Almost 30 years after the signing of the Americans with Disabilities Act (ADA), it is appalling that Disabled Americans who need long term services and supports continue to be forced into unwanted institutionalization where they are stripped of their personal liberties; and, once they are shut away in institutions, have no means to return home.
The lack of affordable, accessible, integrated housing remains one of the most significant barriers to people with disabilities who want to leave institutions and transition to community living. Congress and HUD have only addressed this issue incrementally, without putting significant efforts into new policies and resources that could have real impact on expanding housing opportunities for people with disabilities. Implementation of ADAPT’s Housing vision, Access across America, would address the housing crisis at all levels, and make accessible, affordable, integrated housing a reality in every community.
The Disability Integration Act (S.117, H.R.555) builds on the years of work ADAPT has done to end the institutional bias and provide seniors and people with disabilities home and community-based services (HCBS) as an alternative to institutionalization. This bipartisan/bicameral legislation strengthens the ADA’s integration mandate and ensures no Disabled American is denied their freedom by requiring they be provided a community-based alternative to institutional placement that allows them to lead an independent life. The legislation – which has broad-based support within the Disability Community – was originally introduced at the end of 2015 in the Senate.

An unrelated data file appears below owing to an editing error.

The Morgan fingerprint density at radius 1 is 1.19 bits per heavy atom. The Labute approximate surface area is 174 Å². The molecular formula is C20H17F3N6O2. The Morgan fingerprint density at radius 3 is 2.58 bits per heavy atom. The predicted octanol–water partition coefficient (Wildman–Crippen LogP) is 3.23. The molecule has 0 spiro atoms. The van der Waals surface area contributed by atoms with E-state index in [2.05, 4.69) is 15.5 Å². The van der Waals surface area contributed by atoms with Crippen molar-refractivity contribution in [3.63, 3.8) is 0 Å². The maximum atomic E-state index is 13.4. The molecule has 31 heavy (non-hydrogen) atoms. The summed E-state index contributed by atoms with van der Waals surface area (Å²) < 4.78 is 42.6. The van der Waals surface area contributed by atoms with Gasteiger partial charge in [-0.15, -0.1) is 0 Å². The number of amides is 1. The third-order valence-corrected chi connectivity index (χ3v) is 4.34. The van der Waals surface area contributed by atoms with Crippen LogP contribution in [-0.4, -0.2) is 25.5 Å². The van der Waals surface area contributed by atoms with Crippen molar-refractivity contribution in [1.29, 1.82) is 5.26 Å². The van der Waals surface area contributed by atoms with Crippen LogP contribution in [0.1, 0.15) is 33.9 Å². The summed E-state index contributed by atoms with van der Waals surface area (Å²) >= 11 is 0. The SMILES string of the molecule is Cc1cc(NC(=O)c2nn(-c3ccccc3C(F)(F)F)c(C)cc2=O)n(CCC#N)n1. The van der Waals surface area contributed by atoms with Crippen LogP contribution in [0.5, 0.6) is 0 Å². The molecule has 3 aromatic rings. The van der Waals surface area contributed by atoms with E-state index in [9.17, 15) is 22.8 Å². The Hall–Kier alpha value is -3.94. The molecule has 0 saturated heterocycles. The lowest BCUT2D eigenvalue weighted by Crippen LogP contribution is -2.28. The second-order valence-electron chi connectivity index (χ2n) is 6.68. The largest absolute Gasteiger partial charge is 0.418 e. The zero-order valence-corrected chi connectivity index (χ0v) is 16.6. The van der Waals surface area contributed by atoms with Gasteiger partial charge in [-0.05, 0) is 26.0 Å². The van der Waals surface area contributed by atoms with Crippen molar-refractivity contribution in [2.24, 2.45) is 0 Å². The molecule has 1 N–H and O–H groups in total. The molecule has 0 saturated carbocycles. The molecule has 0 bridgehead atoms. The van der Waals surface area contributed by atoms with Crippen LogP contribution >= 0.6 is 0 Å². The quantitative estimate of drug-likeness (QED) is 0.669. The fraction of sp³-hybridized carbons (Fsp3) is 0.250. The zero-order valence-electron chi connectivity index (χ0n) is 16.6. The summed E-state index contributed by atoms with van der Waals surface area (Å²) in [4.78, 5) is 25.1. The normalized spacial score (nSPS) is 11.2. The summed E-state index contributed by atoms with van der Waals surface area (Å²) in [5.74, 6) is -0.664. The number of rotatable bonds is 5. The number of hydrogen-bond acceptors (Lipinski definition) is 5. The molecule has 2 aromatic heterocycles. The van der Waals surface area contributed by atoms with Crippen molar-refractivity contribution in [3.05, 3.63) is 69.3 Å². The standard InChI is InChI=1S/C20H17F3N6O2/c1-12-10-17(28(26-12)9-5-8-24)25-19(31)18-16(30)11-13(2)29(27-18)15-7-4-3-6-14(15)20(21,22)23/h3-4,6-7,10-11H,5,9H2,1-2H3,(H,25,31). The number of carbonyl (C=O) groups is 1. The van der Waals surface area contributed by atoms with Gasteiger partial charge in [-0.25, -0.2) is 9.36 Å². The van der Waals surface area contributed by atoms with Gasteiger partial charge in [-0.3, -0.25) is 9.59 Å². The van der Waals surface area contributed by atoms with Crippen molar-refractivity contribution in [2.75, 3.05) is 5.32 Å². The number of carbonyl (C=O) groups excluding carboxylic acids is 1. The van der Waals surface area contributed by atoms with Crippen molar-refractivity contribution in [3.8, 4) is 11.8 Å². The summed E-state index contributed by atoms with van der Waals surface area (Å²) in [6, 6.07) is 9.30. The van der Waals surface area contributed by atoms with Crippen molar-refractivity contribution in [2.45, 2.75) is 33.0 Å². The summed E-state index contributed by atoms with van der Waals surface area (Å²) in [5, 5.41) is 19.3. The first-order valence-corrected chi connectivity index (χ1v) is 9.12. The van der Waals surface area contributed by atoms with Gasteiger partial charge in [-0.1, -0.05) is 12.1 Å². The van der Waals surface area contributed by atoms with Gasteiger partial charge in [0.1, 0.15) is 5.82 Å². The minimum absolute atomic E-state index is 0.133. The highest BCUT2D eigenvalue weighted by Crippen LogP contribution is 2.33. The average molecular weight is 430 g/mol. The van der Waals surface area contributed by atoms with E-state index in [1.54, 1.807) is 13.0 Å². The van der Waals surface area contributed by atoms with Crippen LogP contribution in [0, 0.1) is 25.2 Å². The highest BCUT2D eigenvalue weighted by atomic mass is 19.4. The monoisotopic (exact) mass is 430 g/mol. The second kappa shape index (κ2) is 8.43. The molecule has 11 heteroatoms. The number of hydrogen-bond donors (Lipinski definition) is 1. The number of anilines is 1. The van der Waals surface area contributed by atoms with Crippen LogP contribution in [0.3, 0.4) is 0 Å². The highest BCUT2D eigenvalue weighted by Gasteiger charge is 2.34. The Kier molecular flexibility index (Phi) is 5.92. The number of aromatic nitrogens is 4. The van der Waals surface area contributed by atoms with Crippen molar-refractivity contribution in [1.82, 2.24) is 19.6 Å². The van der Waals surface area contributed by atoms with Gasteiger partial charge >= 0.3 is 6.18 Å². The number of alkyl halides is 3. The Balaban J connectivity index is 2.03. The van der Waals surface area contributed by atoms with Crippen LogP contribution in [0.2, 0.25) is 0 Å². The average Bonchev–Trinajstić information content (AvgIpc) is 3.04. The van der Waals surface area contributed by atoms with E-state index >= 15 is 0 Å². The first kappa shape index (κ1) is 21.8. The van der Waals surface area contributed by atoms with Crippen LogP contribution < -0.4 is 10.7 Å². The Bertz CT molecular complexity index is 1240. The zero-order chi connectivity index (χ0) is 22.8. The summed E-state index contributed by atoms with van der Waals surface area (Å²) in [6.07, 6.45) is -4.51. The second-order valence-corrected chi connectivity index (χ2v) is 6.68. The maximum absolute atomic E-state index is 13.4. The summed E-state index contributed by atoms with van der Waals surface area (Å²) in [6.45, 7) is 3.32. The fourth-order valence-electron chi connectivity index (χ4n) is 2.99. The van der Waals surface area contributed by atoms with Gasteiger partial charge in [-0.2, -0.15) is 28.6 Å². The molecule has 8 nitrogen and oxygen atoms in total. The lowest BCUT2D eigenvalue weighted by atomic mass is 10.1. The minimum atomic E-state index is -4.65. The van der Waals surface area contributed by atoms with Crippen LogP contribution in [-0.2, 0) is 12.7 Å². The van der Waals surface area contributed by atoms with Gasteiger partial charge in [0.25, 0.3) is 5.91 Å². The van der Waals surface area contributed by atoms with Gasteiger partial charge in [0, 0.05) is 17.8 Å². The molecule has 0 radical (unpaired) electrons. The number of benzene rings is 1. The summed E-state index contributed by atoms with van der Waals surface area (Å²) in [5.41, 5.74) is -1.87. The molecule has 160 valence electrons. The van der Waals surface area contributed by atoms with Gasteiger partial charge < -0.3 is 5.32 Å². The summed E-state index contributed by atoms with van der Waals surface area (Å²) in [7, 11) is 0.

Senator Collins already coponsors the EMPOWER CARE act and Money Follows the Person. ADAPT is the group behind the concept of “Money Follows the Person,” which has been a wildly successful program; as a demonstration project, Money Follows the Person has provided an opportunity to live in the community to over 88,000 people nationwide. The EMPOWER Care Act (S.548, HR.1342) would reauthorize the program for another five (5) years. While five years is a good start, this program should be made permanent.
These civil rights laws and programs, despite bi-partisan support, and nearly 40 years of work, are not the law of the land. As Chair of the Subcommittee on Transportation, Housing and Urban Development, and Related Agencies, Senator Collins could provide tremendous support for the liberty and freedom of people with disabilities. ADAPT Demands Senator Collins:
- Meet with ADAPT.
- Endorse & Propose Funding for Access across America
- Co-sponsor the Disability Integration Act (S117)
- Make Money Follows the Person a permanent program